• It is not so very suprising at all that their were codes in which to enforce the assurance of supremacy over blacks. We have the issue of race even today. The installment that white was superior has been an issue immediately after the war and still is in present day. There are still laws and stereotypes that hinder the progression and flexibility of other races such as racial profiling and what is perceived “beautiful”

    • Reconstruction wasn’t ever focused on much in my history classes, so learning about it now is really fascinating. The fact that slavery was abolished didn’t change much for African-Americans at the time, and learning about the many ways that each state kept them down will be interesting.

    • The part that I found most interesting about your research was the part about the main purpose of the black codes were to limit labor. I had heard of the black codes before and other measures to hold them back socially and economically, but I though the main focus of the laws were to hinder them legally and civically. I thought their economic struggles were more de facto but I find it interesting that your research proved otherwise.

  • I think your point about how having more sources can actually lead to discrepancies is very interesting. It is often assumed that the more information we know about a topic the better but in a case like the one you suggested it would in fact hinder historians work. The physical or mental state of whoever is reporting the event is also a very…[Read more]

  • I really agree with your point about how it is difficult for historians to make sound facts as its reliant on the memory of the person reporting the events. I think this could lead to either over or under reporting as some may want to make a specific battle more or less violent for example. Reporting these kinds of events accurately is difficult…[Read more]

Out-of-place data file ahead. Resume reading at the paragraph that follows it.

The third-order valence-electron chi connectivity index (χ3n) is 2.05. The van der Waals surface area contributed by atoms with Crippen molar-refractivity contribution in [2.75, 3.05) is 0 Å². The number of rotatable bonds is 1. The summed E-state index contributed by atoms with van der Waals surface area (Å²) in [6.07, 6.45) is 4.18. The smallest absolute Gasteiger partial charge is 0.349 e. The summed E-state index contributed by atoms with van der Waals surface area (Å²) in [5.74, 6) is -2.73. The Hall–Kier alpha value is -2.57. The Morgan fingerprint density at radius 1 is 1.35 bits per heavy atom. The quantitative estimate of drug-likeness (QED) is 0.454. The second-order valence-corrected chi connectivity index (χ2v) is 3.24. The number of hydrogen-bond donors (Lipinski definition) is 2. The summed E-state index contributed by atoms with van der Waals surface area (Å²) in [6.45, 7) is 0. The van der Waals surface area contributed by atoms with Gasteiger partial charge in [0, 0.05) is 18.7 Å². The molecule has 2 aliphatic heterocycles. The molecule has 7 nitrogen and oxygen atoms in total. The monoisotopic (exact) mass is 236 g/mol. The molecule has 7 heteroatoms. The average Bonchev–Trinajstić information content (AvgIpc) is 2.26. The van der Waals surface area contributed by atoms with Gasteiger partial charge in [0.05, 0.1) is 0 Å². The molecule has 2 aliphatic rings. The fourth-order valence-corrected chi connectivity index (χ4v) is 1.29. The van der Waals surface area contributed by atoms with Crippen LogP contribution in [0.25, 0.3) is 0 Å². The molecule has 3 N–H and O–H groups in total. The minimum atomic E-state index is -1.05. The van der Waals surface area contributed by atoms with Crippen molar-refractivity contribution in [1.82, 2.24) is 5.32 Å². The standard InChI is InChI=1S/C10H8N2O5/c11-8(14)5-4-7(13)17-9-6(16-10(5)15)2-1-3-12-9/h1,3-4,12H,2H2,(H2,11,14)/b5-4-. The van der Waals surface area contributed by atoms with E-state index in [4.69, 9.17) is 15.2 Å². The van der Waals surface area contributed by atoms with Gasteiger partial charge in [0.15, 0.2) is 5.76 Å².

• I agree with your idea to look to surrounding units to see if that helps clarify the movement of another troop or brigade. I think it would be very interesting to see whether or not doing so supports or negates facts given by other commanders. I also ran into the same problem as you did in the Trust video as it didn’t depict as much of the side to…[Read more]

  • I was surprised to discover that I too thought the primary sources were pretty useless when it came to tracking any certain group. This was opposite from what I assumed would be true because I thought that the primary sources would be much more accurate and comprehensive. I agree that the secondary sources were much more beneficial and provided a…[Read more]

  • For my assignment I chose CSA Brigade General P. R. Cleburne who led the second brigade. Cleburne describes how his brigade was stationed to the far left of the CSA line and describing his position as left of […]

    • As to your theory as to why it was so easy to track Major General Cleburne, you’re right. As a commander of a brigade, he did in fact oversee several battalions, companies and units, each with corresponding Majors, Captains, and Lieutenants that each wrote a report and fed into his collective brigade movement. So he had a lot of information feeding into his account whereas if you were to follow the movements of a battalion or even company, you would have a difficult time due to lack of officers’ reporting.